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SWISH-SEARCH - Swish-e Searching Instructions

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This page describes the process of searching with Swish-e. Please see the SWISH-CONFIG page for information the Swish-e configuration file directives, and SWISH-RUN for a complete list of command line arguments.

Searching a Swish-e index involves passing command line arguments to it that specify the index file to use, and the query (or search words) to locate in the index. Swish-e returns a list of file names (or URLs) that contain the matched search words. Perl is often used as a front-end to Swish-e such as in CGI applications, and perl modules exist to for interfacing with Swish-e.

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Searching Syntax and Operations

The -w command line argument (switch) is used specify the search query to Swish-e. When running Swish-e from a shell prompt, be careful to protect your query from shell metacharacters and shell expansions. This often means placing single or double quotes around your query. See Searching with Perl if you plan to use Perl as a front end to Swish-e.

The following section describes various aspects of searching with Swish-e.

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Boolean Operators

You can use the Boolean operators and, or, or not in searching. Without these Boolean operators, Swish-e will assume you're anding the words together. The operators are not case sensitive.

[Note: you can change the default to oring by changing the variable DEFAULT_RULE in the config.h file and recompiling Swish-e.]

Evaluation takes place from left to right only, although you can use parentheses to force the order of evaluation.


     swish-e -w "smilla or snow" -f myIndex

Retrieves files containing either the words ``smilla'' or ``snow''.

     swish-e -w "smilla and snow not sense" -f myIndex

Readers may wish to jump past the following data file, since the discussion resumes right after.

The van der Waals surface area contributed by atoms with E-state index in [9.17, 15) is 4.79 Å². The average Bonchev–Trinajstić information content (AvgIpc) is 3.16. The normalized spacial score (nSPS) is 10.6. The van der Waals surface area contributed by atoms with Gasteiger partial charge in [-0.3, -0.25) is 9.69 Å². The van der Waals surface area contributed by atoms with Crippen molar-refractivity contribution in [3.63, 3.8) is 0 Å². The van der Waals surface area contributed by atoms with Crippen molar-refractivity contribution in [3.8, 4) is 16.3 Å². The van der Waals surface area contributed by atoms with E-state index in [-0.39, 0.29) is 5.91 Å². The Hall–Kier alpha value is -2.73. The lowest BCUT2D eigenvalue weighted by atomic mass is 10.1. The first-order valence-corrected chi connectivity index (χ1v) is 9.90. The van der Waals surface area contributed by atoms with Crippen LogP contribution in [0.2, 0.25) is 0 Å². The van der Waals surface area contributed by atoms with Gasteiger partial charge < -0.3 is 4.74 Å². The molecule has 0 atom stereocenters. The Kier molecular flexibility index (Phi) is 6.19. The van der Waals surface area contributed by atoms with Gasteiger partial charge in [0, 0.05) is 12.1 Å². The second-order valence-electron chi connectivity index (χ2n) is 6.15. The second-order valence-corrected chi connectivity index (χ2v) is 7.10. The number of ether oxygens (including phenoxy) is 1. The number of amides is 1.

swish-e -w "(smilla and snow) and not sense" -f myIndex (same thing)

retrieves first the files that contain both the words ``smilla'' and ``snow''; then among those the ones that do not contain the word ``sense''.

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The wildcard (*) is available, however it can only be used at the end of a word: otherwise is is considerd a normal character (i.e. can be searched for if included in the WordCharacters directive).

     swish-e -w "librarian" -f myIndex

this query only retrieves files which contain the given word.

On the other hand:

     swish-e -w "librarian*" -f myIndex

retrieves ``librarians'', ``librarianship'', etc. along with ``librarian''.

Note that wildcard searches combined with word stemming can lead to unexpected results. If stemming is enabled, a search term with a wildcard will be stemmed internally before searching. So searching for running* will actually be a search for run*, so running* would find runway. Also, searching for runn* will not find running as you might expect, since running stems to run in the index, and thus runn* will not find run.

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Order of Evaluation

Expressions are always evaluated left to right:

    swish -w "juliet not ophelia and pac" -f myIndex 

retrieves files which contain ``juliet'' and ``pac'' but not ``ophelia''

However it is always possible to force the order of evaluation by using parenthesis. For example:

    swish-e -w "juliet not (ophelia and pac)" -f myIndex 

retrieves files with ``juliet'' and containing neither ``ophelia'' nor ``pac''.

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Meta Tags

MetaNames are used to represent fields (called columns in a database) and provide a way to search in only parts of a document. See SWISH-CONFIG for a description of MetaNames, and how they are specified in the source document.

To limit a search to words found in a meta tag you prefix the keywords with the name of the meta tag, followed by the equal sign:

    metaname = word
    metaname = (this or that)
    metatname = ( (this or that) or "this phrase" )